If you have a loved one with cancer, you want to do everything possible to support them. But sometimes it’s difficult to know how. You may have your own anxiety, confusion, and grief, while helping your loved one through their trials. We have a few tips that can aid you in this difficult time.
Put Your Oxygen Mask on First
If you have ever flown on a plane, you have probably heard the flight attendant say “Put your oxygen mask on first before helping others.” This is because you cannot assist anyone if you are unable to breathe yourself. Similarly, you can’t care for your loved one properly if you aren’t doing the same for your own emotional needs.
Many caregivers experience feelings of loneliness, anxiousness, and depression. This can lead to low sleep quality, appetite changes, and an overall decline in quality of life. Tend to your emotional needs by:
- Taking some alone time to do something you truly enjoy
- Journaling your thoughts and feelings
- Finding emotional support through trusted friends and family
- Visiting a counselor or a therapist
- Taking care of your physical health by eating healthily, keeping a daily routine, and remaining physically active.
Provide Emotional Support
Keep in mind that there is no wrong way to feel about this diagnosis, and be a listening ear to the waves of emotions your loved one may experience. Encourage them to talk about what they are feeling with you and/or with a support group or specialist. You may feel uncomfortable talking about the matter as well. By being open and honest about that, you may find camaraderie and understanding together.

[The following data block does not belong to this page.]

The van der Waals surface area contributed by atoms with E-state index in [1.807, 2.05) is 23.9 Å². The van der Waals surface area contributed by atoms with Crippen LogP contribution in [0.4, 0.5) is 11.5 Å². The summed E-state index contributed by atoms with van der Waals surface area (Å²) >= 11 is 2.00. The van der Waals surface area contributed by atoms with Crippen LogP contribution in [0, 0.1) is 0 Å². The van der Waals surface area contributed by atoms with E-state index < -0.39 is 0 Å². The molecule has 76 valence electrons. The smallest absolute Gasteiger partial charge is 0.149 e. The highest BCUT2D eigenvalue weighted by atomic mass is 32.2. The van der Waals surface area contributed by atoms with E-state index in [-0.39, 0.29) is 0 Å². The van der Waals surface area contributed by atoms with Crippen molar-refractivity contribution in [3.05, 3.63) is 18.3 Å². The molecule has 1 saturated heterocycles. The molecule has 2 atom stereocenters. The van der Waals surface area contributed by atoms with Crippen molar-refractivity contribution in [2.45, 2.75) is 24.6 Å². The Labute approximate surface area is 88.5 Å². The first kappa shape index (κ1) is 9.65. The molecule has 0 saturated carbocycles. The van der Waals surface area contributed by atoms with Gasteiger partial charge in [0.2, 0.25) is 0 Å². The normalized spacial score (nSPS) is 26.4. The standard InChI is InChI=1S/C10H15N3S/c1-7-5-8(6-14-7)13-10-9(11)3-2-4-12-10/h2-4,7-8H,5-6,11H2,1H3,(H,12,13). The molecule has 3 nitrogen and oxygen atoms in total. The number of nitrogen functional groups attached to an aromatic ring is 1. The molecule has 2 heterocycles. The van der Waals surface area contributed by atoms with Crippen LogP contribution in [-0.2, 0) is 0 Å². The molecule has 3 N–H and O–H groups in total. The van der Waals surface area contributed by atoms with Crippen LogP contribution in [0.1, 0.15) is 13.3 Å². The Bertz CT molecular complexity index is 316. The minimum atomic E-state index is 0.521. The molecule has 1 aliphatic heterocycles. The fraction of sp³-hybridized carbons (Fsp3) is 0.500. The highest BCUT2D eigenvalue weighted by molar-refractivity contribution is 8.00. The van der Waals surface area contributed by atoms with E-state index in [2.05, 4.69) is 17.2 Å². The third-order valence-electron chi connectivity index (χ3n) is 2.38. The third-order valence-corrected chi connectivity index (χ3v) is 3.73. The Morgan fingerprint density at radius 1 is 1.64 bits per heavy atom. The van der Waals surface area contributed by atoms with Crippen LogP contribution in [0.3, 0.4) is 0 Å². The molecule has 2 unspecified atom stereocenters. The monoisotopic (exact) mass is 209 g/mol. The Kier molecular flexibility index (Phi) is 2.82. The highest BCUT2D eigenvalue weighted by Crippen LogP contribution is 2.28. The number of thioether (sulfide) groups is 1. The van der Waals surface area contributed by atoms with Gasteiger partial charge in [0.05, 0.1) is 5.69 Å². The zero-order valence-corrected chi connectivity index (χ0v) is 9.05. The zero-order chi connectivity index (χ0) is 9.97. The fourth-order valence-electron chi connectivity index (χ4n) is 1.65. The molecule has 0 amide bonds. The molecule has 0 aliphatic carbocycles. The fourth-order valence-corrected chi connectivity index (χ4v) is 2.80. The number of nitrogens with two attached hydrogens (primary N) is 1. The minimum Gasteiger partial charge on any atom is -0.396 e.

Researching treatments, side effects, and other aspects of the diagnosis may also help you understand what to expect. But be careful not to overwhelm them with information, and to share what you’ve learned only when it is helpful by asking for permission before providing suggestions.
What To Say
While maintaining a positive attitude can help, it’s important for you both to stay realistic. Saying things like “Everything is going to be okay,” or lessening their situation by comparing it to something worse doesn’t acknowledge reality. Instead, validate their feelings, and try to resist the instinct to provide a rebuttal. Stay centered on what you both know to be true, such as:
- “I’m here for you when you are ready to talk”
- “Know that you are not alone”
- “I’m not sure what to say, but know that I am here”
- “You are allowed to feel [anxious, angry, sad]”
Provide Support Through Your Actions
Try to keep day-to-day life somewhat normal — for both of you. When they are able, cancer patients may feel a sense of normalcy when completing tasks by themselves like cooking and cleaning. Make sure you are doing the same things for yourself.
Send texts to check up on them, and have regular phone call conversations if you can’t visit. Consistent communication will give your loved one something to look forward to while helping them feel cared for. Some other ways to show you care include:
- Send gift baskets of their favorite comforts and snacks
- Have their favorite meal delivered to them
- Run errands
- Find new activities like crafts, puzzles, or a new TV show to watch together
- Offer to go with them to their appointments
Outpatient Imaging Culpeper is dedicated to comfortable and easy full-service imaging. We are steps away from boutiques and many dining options that you can explore before or after your loved one receives quality care from our specialists. Visit our website to learn more, and call us at (540) 321-3190 to schedule an appointment.